Limited resources and exclusion from international security organizations impeded Kosovo’s counterterrorism capacities in 2016, claims the US State Department.
“The threat of violent Islamist extremism has been growing in Kosovo, assisted in part by funding from foreign organizations that preach extremist ideologies and violent extremist groups actively using social media to spread propaganda and recruit followers,” says a US State Department country report on terrorism released on Wednesday.
The August 4 incident in which unknown assailants threw a grenade was thrown at the Kosovo Parliament building was the sole 2016 domestic terrorist incident listed in the report.
About 315 “foreign terrorist fighters” have traveled from Kosovo to Syria and Iraq to fight for ISIS and al‑Nusrah Front, and approximately 58 have been killed, the report states.
The State Department noted that the Kosovo Police Counterterrorism Directorate is developing a cyber-counterterrorism unit, and that the country is a member of the Global Coalition to Defeat ISIS.
In its assessment of Kosovo in 2016, the report says that Kosovo has demonstrated political will to counter terrorism-related threats and that it possesses an adequate legal framework to do so.
The report lists examples from 2016, including the Kosovo Border Police’s cooperation with regional countries and Turkey to prevent five people from traveling to Syria, and one arrest of an individual returning from Syria. Nevertheless, five individuals successfully transited to Syria in 2016, the report states.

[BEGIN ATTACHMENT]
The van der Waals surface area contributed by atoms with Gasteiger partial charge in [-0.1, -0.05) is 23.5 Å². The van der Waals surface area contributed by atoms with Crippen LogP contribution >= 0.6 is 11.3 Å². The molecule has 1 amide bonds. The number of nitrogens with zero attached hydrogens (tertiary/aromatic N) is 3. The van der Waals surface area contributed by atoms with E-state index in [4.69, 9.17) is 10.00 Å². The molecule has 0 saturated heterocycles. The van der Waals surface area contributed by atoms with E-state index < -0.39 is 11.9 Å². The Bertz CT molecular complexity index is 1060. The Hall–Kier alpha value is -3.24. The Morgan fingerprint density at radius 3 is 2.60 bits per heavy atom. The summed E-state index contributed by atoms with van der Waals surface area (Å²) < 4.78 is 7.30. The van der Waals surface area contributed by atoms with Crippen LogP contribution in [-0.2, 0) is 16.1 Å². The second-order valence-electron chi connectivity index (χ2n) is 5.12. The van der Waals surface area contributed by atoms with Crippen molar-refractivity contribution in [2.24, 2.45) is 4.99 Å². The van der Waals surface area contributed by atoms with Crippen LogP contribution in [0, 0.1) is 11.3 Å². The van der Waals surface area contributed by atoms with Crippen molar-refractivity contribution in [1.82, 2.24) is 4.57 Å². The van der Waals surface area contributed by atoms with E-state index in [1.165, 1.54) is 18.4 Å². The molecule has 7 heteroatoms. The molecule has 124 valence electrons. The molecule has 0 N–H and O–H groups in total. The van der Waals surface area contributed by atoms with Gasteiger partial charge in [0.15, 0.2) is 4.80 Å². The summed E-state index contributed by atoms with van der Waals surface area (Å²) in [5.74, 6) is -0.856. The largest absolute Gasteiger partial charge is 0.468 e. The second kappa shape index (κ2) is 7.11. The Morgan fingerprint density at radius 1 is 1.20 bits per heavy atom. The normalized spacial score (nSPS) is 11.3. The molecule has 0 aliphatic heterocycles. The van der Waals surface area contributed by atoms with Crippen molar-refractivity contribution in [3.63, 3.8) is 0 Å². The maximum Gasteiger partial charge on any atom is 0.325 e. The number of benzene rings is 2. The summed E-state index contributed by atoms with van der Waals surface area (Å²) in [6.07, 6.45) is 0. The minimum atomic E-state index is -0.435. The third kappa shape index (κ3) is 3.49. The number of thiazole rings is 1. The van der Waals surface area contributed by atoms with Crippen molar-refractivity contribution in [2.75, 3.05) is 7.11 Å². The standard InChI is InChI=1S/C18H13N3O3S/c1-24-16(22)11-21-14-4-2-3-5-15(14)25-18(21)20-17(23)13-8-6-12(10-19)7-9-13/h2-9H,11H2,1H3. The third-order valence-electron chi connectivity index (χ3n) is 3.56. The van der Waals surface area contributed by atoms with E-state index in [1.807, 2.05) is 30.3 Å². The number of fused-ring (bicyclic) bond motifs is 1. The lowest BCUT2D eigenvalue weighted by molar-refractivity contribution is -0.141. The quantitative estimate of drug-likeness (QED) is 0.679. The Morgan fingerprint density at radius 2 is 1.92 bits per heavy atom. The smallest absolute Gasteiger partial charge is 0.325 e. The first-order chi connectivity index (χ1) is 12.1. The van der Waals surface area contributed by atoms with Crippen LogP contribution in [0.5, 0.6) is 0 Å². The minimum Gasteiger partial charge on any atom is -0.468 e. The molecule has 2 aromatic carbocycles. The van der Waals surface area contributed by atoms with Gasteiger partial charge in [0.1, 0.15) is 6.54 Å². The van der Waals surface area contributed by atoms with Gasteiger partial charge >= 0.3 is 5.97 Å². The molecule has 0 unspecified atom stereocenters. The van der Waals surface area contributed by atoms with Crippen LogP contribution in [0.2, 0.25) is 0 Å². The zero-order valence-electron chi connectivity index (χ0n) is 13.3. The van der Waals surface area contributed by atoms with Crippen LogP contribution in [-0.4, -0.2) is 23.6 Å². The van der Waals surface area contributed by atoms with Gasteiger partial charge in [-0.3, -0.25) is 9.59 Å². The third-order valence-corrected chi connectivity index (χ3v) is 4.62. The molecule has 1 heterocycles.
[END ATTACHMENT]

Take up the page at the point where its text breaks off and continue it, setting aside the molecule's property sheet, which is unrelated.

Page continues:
The report also lists 32 arrests on terrorism-related charges in 2016, as well as high-profile convictions. Seven citizens were sentenced to 42 years of imprisonment in May of 2016, and five were sentenced to a total of 49 years in July. On Wednesday, however, the sentences in ‘the Badovci case’ were lowered to a total of 18 years.
Twenty-one NGOs suspected of supporting violent extremism were suspended by the Ministry of Public Administration, the report also notes.
However, despite national institutions’ strengthened capacities in 2016 to investigate and prosecute terrorism cases, the report claims, institutions are limited by inadequate resources and experience.
Kosovo’s lack of representation in regional and international security organizations also hinders the country’s counter-terrorism capacities.
“Kosovo is not a member of the United Nations, INTERPOL, or Europol; the UN Interim Administration Mission in Kosovo and EULEX serve as Kosovo’s intermediaries with these organizations, slowing down cooperation and preventing Kosovo from having direct access to their watchlists,” the report states.
“Lack of membership and non-recognition impedes cooperation on many issues, including counterterrorism.”
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